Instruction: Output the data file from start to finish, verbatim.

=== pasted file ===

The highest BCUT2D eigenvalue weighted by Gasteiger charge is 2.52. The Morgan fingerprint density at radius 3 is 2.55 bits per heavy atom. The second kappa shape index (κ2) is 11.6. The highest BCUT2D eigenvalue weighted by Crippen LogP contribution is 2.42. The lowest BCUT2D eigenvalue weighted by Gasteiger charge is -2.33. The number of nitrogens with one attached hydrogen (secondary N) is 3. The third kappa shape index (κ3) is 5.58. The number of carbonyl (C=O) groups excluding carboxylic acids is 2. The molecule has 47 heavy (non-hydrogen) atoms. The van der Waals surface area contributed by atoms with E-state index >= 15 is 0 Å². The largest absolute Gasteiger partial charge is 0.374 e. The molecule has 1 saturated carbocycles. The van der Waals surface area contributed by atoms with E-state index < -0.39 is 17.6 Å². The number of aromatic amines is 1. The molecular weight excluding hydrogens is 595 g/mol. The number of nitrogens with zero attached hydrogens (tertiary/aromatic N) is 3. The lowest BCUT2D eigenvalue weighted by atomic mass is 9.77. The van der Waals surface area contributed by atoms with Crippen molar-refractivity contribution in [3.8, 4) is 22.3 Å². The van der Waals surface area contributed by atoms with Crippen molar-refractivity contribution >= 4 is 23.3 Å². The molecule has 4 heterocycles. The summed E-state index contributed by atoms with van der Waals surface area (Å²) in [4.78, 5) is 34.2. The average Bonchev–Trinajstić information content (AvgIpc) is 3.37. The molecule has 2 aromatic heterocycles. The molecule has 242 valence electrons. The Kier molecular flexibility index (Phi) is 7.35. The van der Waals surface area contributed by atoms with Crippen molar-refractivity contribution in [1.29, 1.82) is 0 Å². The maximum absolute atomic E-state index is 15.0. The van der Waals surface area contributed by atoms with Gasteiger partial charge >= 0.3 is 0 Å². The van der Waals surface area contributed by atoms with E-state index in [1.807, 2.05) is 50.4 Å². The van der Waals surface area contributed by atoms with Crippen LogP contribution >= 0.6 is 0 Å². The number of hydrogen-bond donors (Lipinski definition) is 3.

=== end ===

The highest BCUT2D eigenvalue weighted by Gasteiger charge is 2.52. The Morgan fingerprint density at radius 3 is 2.55 bits per heavy atom. The second kappa shape index (κ2) is 11.6. The highest BCUT2D eigenvalue weighted by Crippen LogP contribution is 2.42. The lowest BCUT2D eigenvalue weighted by Gasteiger charge is -2.33. The number of nitrogens with one attached hydrogen (secondary N) is 3. The third kappa shape index (κ3) is 5.58. The number of carbonyl (C=O) groups excluding carboxylic acids is 2. The molecule has 47 heavy (non-hydrogen) atoms. The van der Waals surface area contributed by atoms with E-state index >= 15 is 0 Å². The largest absolute Gasteiger partial charge is 0.374 e. The molecule has 1 saturated carbocycles. The van der Waals surface area contributed by atoms with E-state index < -0.39 is 17.6 Å². The number of aromatic amines is 1. The molecular weight excluding hydrogens is 595 g/mol. The number of nitrogens with zero attached hydrogens (tertiary/aromatic N) is 3. The lowest BCUT2D eigenvalue weighted by atomic mass is 9.77. The van der Waals surface area contributed by atoms with Crippen molar-refractivity contribution in [3.8, 4) is 22.3 Å². The van der Waals surface area contributed by atoms with Crippen molar-refractivity contribution >= 4 is 23.3 Å². The molecule has 4 heterocycles. The summed E-state index contributed by atoms with van der Waals surface area (Å²) in [4.78, 5) is 34.2. The average Bonchev–Trinajstić information content (AvgIpc) is 3.37. The molecule has 2 aromatic heterocycles. The molecule has 242 valence electrons. The Kier molecular flexibility index (Phi) is 7.35. The van der Waals surface area contributed by atoms with Crippen molar-refractivity contribution in [1.29, 1.82) is 0 Å². The maximum absolute atomic E-state index is 15.0. The van der Waals surface area contributed by atoms with Gasteiger partial charge >= 0.3 is 0 Å². The van der Waals surface area contributed by atoms with E-state index in [1.807, 2.05) is 50.4 Å². The van der Waals surface area contributed by atoms with Crippen LogP contribution >= 0.6 is 0 Å². The number of hydrogen-bond donors (Lipinski definition) is 3.